Heading West
By G. Murray Thomas

In 1980, the summer after graduation,
I lingered, unemployed, in my college town.
The future pressed in on me
like the humidity – a new city, a job, real life –
but for now I spent the summer afternoons
on the front porch, shaded, barely,
from the New England heat,
and tried to read Ulysses.

When the language got too dense,
or the day got too hot,
I walked down to the Connecticut River
for a cooling dip.

I told myself I don’t have to
understand the book
just appreciate its prose.
I told myself it made no difference
if I went to New York or California.
I told myself I had plenty of time.


The night I moved west,
I watched Ronald Reagan win the presidency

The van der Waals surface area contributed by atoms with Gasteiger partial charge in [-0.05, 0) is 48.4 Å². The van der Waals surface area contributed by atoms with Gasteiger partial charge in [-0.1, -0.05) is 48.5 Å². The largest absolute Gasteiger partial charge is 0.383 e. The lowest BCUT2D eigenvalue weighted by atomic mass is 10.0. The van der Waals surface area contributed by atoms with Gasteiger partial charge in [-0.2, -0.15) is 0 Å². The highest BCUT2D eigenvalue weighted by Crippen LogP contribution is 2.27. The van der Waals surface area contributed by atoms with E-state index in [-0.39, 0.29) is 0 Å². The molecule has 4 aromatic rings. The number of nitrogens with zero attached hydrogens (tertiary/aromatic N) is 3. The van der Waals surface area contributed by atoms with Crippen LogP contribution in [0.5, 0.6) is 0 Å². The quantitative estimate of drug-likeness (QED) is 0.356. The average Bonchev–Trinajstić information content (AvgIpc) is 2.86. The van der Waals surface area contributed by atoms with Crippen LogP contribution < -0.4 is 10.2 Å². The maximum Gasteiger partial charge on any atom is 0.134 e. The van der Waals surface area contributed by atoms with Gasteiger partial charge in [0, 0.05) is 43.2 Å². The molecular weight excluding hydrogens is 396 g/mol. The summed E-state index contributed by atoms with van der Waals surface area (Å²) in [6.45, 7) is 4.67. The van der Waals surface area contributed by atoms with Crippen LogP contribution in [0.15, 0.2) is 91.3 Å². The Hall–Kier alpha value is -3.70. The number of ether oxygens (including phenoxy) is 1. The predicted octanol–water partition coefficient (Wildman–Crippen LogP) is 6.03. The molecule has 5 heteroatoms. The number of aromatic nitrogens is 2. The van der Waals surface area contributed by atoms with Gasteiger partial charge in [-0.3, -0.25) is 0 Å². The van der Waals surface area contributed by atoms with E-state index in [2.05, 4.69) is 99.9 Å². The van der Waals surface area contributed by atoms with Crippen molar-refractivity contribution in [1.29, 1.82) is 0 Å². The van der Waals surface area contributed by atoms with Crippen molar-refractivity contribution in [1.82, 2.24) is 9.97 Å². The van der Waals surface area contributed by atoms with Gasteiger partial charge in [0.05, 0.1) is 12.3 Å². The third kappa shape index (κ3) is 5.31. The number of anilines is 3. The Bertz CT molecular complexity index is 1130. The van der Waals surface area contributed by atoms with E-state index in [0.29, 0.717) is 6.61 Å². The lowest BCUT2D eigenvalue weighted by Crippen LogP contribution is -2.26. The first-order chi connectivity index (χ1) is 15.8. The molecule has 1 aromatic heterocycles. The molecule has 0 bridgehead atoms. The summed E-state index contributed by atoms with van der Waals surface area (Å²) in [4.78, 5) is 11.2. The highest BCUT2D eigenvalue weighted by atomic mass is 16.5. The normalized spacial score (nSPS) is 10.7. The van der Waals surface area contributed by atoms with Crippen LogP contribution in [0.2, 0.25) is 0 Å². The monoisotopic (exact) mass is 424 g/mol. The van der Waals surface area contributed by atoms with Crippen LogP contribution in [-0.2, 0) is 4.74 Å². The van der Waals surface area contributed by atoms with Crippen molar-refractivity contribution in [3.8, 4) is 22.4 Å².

and the Republicans take over the Senate.
At 1 am I boarded a train for Salt Lake City,
which was all feathered hair and smog.

A month later,
I moved into a new apartment
in Sun Valley, Idaho.
There for the winter, on my way to California.
As I unpacked my boxes,
I listened to the only radio station in town.
The news came over:
John Lennon was dead.

Sun Valley was a ski resort,
a nonstop party surrounded
by a hundred miles of mountains.
Sun Valley was not real life.
I stayed for six years.

PHOTO: The author and his mother in Idaho, 1983.

NOTE FROM THE AUTHOR: When people ask me how I ended up in Idaho, I tell them, “I was aiming for Southern California, and I missed.”


ABOUT THE AUTHOR: G. Murray Thomas has been an active part of the SoCal poetry scene for over 20 years. He has performed throughout L.A. and behond. His most recent book of poetry is My Kidney Just Arrived, published by Tebot Bach in 2011). His previous books are Cows on the Freeway and Paper Shredders, an anthology of surf writing. He has also published five chapbooks, and has been widely published in various literary magazines. Visit him at